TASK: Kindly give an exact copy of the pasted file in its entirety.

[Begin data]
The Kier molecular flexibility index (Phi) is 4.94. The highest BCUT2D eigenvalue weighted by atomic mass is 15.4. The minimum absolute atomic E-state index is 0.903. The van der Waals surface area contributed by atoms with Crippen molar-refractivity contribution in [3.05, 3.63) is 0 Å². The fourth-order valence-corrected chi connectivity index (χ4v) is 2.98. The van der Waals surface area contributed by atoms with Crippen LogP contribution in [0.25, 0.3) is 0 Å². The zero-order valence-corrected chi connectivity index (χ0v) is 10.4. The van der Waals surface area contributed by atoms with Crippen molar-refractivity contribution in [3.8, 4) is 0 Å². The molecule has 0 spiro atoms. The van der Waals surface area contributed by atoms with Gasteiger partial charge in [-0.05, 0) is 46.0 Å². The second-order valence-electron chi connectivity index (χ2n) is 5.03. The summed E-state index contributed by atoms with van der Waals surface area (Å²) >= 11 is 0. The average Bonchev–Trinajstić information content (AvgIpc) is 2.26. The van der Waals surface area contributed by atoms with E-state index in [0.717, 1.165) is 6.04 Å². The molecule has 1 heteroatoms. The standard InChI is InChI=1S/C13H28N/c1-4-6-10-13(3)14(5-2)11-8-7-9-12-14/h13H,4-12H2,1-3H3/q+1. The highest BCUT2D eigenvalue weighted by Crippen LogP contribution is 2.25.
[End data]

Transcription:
The Kier molecular flexibility index (Phi) is 4.94. The highest BCUT2D eigenvalue weighted by atomic mass is 15.4. The minimum absolute atomic E-state index is 0.903. The van der Waals surface area contributed by atoms with Crippen molar-refractivity contribution in [3.05, 3.63) is 0 Å². The fourth-order valence-corrected chi connectivity index (χ4v) is 2.98. The van der Waals surface area contributed by atoms with Crippen LogP contribution in [0.25, 0.3) is 0 Å². The zero-order valence-corrected chi connectivity index (χ0v) is 10.4. The van der Waals surface area contributed by atoms with Crippen molar-refractivity contribution in [3.8, 4) is 0 Å². The molecule has 0 spiro atoms. The van der Waals surface area contributed by atoms with Gasteiger partial charge in [-0.05, 0) is 46.0 Å². The second-order valence-electron chi connectivity index (χ2n) is 5.03. The summed E-state index contributed by atoms with van der Waals surface area (Å²) >= 11 is 0. The average Bonchev–Trinajstić information content (AvgIpc) is 2.26. The van der Waals surface area contributed by atoms with E-state index in [0.717, 1.165) is 6.04 Å². The molecule has 1 heteroatoms. The standard InChI is InChI=1S/C13H28N/c1-4-6-10-13(3)14(5-2)11-8-7-9-12-14/h13H,4-12H2,1-3H3/q+1. The highest BCUT2D eigenvalue weighted by Crippen LogP contribution is 2.25.